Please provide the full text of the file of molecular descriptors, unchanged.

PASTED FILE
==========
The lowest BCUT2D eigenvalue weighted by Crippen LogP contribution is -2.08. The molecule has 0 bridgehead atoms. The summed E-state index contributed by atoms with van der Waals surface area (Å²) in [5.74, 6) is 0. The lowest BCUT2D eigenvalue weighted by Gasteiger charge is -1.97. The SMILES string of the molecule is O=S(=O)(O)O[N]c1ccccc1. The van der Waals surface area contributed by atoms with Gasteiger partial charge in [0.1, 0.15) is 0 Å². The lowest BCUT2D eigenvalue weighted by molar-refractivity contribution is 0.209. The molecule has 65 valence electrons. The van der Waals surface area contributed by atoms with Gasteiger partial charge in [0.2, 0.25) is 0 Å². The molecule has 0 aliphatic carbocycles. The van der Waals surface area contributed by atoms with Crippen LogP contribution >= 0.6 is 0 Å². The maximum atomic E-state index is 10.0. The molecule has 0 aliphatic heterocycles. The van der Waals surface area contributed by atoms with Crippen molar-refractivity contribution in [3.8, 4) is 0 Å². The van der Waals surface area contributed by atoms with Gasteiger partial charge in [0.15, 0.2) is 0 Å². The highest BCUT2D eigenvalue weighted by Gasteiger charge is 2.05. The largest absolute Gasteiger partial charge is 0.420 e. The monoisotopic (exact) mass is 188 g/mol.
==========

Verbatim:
The lowest BCUT2D eigenvalue weighted by Crippen LogP contribution is -2.08. The molecule has 0 bridgehead atoms. The summed E-state index contributed by atoms with van der Waals surface area (Å²) in [5.74, 6) is 0. The lowest BCUT2D eigenvalue weighted by Gasteiger charge is -1.97. The SMILES string of the molecule is O=S(=O)(O)O[N]c1ccccc1. The van der Waals surface area contributed by atoms with Gasteiger partial charge in [0.1, 0.15) is 0 Å². The lowest BCUT2D eigenvalue weighted by molar-refractivity contribution is 0.209. The molecule has 65 valence electrons. The van der Waals surface area contributed by atoms with Gasteiger partial charge in [0.2, 0.25) is 0 Å². The molecule has 0 aliphatic carbocycles. The van der Waals surface area contributed by atoms with Crippen LogP contribution >= 0.6 is 0 Å². The maximum atomic E-state index is 10.0. The molecule has 0 aliphatic heterocycles. The van der Waals surface area contributed by atoms with Crippen molar-refractivity contribution in [3.8, 4) is 0 Å². The van der Waals surface area contributed by atoms with Gasteiger partial charge in [0.15, 0.2) is 0 Å². The highest BCUT2D eigenvalue weighted by Gasteiger charge is 2.05. The largest absolute Gasteiger partial charge is 0.420 e. The monoisotopic (exact) mass is 188 g/mol.